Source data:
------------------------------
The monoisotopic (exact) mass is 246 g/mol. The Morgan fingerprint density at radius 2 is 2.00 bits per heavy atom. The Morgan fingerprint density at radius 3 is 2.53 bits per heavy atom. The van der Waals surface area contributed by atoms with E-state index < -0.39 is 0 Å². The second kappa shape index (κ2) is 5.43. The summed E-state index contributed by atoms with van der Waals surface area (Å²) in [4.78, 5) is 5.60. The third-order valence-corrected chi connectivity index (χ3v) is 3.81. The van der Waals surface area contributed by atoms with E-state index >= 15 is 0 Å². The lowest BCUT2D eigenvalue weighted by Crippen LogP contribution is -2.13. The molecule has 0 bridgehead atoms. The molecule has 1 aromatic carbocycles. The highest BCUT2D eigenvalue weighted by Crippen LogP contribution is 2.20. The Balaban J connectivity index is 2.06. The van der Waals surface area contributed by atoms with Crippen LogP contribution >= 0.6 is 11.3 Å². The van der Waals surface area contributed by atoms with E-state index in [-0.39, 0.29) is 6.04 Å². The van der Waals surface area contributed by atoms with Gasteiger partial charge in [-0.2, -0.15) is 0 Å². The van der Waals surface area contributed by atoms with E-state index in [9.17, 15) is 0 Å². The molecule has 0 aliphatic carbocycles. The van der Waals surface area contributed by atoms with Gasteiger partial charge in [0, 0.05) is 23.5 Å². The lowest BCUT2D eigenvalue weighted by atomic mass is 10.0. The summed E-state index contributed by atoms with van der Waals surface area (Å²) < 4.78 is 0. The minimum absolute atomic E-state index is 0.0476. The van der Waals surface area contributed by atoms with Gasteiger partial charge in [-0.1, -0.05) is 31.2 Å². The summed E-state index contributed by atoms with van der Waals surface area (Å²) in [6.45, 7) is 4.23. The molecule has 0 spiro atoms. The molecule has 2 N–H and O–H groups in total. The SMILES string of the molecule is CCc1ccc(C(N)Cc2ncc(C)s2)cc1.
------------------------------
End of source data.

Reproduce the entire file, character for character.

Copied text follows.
The monoisotopic (exact) mass is 246 g/mol. The Morgan fingerprint density at radius 2 is 2.00 bits per heavy atom. The Morgan fingerprint density at radius 3 is 2.53 bits per heavy atom. The van der Waals surface area contributed by atoms with E-state index < -0.39 is 0 Å². The second kappa shape index (κ2) is 5.43. The summed E-state index contributed by atoms with van der Waals surface area (Å²) in [4.78, 5) is 5.60. The third-order valence-corrected chi connectivity index (χ3v) is 3.81. The van der Waals surface area contributed by atoms with E-state index >= 15 is 0 Å². The lowest BCUT2D eigenvalue weighted by Crippen LogP contribution is -2.13. The molecule has 0 bridgehead atoms. The molecule has 1 aromatic carbocycles. The highest BCUT2D eigenvalue weighted by Crippen LogP contribution is 2.20. The Balaban J connectivity index is 2.06. The van der Waals surface area contributed by atoms with Crippen LogP contribution >= 0.6 is 11.3 Å². The van der Waals surface area contributed by atoms with E-state index in [-0.39, 0.29) is 6.04 Å². The van der Waals surface area contributed by atoms with Gasteiger partial charge in [-0.2, -0.15) is 0 Å². The van der Waals surface area contributed by atoms with E-state index in [9.17, 15) is 0 Å². The molecule has 0 aliphatic carbocycles. The van der Waals surface area contributed by atoms with Gasteiger partial charge in [0, 0.05) is 23.5 Å². The lowest BCUT2D eigenvalue weighted by atomic mass is 10.0. The summed E-state index contributed by atoms with van der Waals surface area (Å²) < 4.78 is 0. The minimum absolute atomic E-state index is 0.0476. The van der Waals surface area contributed by atoms with Gasteiger partial charge in [-0.1, -0.05) is 31.2 Å². The summed E-state index contributed by atoms with van der Waals surface area (Å²) in [6.45, 7) is 4.23. The molecule has 0 spiro atoms. The molecule has 2 N–H and O–H groups in total. The SMILES string of the molecule is CCc1ccc(C(N)Cc2ncc(C)s2)cc1.